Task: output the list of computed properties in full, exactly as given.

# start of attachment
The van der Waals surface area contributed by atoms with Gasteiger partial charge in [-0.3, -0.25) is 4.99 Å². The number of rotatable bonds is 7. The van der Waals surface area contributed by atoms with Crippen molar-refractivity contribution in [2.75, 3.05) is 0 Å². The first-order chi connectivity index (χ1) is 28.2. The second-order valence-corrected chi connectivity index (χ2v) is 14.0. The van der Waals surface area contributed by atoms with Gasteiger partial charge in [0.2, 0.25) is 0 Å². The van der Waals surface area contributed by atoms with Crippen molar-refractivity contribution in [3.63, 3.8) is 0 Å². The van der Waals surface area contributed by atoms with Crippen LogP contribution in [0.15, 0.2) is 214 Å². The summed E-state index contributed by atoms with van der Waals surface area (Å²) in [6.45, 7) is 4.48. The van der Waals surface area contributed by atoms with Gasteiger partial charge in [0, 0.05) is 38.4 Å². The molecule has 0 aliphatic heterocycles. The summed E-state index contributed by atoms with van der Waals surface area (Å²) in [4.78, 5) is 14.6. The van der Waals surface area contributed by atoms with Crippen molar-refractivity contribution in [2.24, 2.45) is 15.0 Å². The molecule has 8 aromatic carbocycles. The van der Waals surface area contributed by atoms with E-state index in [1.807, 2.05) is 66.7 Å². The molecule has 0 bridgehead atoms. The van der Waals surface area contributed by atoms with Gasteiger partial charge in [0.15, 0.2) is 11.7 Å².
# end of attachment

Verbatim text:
The van der Waals surface area contributed by atoms with Gasteiger partial charge in [-0.3, -0.25) is 4.99 Å². The number of rotatable bonds is 7. The van der Waals surface area contributed by atoms with Crippen molar-refractivity contribution in [2.75, 3.05) is 0 Å². The first-order chi connectivity index (χ1) is 28.2. The second-order valence-corrected chi connectivity index (χ2v) is 14.0. The van der Waals surface area contributed by atoms with Gasteiger partial charge in [0.2, 0.25) is 0 Å². The van der Waals surface area contributed by atoms with Crippen molar-refractivity contribution in [3.63, 3.8) is 0 Å². The van der Waals surface area contributed by atoms with Crippen LogP contribution in [0.15, 0.2) is 214 Å². The summed E-state index contributed by atoms with van der Waals surface area (Å²) in [6.45, 7) is 4.48. The van der Waals surface area contributed by atoms with Gasteiger partial charge in [0, 0.05) is 38.4 Å². The molecule has 0 aliphatic heterocycles. The summed E-state index contributed by atoms with van der Waals surface area (Å²) in [4.78, 5) is 14.6. The van der Waals surface area contributed by atoms with Crippen molar-refractivity contribution in [2.24, 2.45) is 15.0 Å². The molecule has 8 aromatic carbocycles. The van der Waals surface area contributed by atoms with E-state index in [1.807, 2.05) is 66.7 Å². The molecule has 0 bridgehead atoms. The van der Waals surface area contributed by atoms with Gasteiger partial charge in [0.15, 0.2) is 11.7 Å².